Radishes are powerhouses of vitamins and nutrition that are eaten, mostly raw, all over the world, often mixed in with stews or in different salads. Radishes are rich in Vitamin C which helps in rebuilding your tissues, keeping your bones and teeth strong, and rebuilding your blood vessels. A simple fact is that consuming your Vitamin C-rich radishes can help in fighting diseases and rescues cells from destructive free radicals. Being a good source of fiber, radish also helps your system to function regularly, as well as keeping a healthy metabolism. Plus, consuming radishes has been shown to help regulate blood sugar levels, prevent dehydration, aid in urinary health, reduce fever, and lots more.
Radishes are a popular early spring or fall and winter garden crop in our Hays County gardens, planted and harvested early and seemingly impervious to our normal winter frost. Radishes can grow in partial shade, require very little room, and mature very quickly. They are well suited to small gardens, flower beds, and containers. Heck, a row just about six feet long is plenty of space to provide for a family of four.
Radishes need loose, well-drained soil to allow the roots to expand easily. If the soil is crusty, the roots become misshapen. To prepare the soil, remove rocks, trash, and large sticks from the planting area. Compost or small amounts of plant material such as grass and leaves can be mixed into the soil to make it richer. I prefer to grow my radishes in raised beds filled with a wonderful light, fluffy, compost rich soil.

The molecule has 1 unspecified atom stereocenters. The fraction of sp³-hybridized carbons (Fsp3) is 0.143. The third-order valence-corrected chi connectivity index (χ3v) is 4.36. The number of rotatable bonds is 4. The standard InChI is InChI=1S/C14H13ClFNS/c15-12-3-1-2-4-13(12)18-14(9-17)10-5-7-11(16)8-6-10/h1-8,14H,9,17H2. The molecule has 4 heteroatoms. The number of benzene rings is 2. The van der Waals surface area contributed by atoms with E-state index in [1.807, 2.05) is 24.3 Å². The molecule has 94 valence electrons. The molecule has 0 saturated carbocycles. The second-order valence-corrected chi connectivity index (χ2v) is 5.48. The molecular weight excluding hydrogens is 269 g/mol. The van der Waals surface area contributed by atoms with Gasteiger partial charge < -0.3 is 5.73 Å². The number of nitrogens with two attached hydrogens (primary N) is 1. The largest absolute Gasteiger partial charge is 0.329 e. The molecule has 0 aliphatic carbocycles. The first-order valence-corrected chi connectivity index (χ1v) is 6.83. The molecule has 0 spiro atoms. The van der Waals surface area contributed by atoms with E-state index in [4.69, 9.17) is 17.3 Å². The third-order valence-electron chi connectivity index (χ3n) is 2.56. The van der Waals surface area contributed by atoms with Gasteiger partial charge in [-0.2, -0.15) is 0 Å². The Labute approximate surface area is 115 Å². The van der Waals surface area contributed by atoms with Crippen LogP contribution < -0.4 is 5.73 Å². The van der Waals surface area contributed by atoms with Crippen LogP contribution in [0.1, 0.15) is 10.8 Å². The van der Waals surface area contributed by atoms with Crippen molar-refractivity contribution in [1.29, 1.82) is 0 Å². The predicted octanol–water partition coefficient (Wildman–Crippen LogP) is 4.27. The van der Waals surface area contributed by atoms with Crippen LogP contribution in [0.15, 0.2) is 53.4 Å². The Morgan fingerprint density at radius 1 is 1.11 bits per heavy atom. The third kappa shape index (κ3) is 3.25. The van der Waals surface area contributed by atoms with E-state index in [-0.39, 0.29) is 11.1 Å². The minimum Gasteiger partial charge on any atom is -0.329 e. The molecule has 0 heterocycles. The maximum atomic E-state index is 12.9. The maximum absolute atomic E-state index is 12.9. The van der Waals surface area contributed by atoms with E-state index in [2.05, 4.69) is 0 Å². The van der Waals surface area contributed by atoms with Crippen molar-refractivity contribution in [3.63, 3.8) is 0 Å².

Begin thinning the radishes when the roots start expanding. Pull every other plant. The larger roots can be eaten; those left in the row will continue to get bigger without being crowded. Keep the radishes free of weeds, which rob weak root systems of nutrients and moisture.
Harvest your radishes when they are young and tender, if left in the ground too long, they get tough and hot tasting. Simply pull the radishes out of the soil, cut off the tops and wash the radishes well. Unlike store bought radishes, home-grown radishes will keep 2 to 3 weeks in the refrigerator, or until the next planting is ready for harvest.
Because radishes mature so quickly, diseases usually are not a problem. Check the plants daily and treat them with an approved fungicide if you must, but only if diseases appear. Neem oil, sulfur, and other fungicides are available for this purpose. Always read and follow the label directions.
After the radishes get too old or start going to seed, pull them out and place them in your compost pile if the soil is to be replanted soon. If the soil is to be left idle, the old radishes and tops can be turned into the soil, helping to build the soil. Or better yet, allow the radishes to stay in the ground serving as a green cover crop until you are ready to plant in that area again – they will be very beneficial to the soil micro-structure and the subsurface microbiology.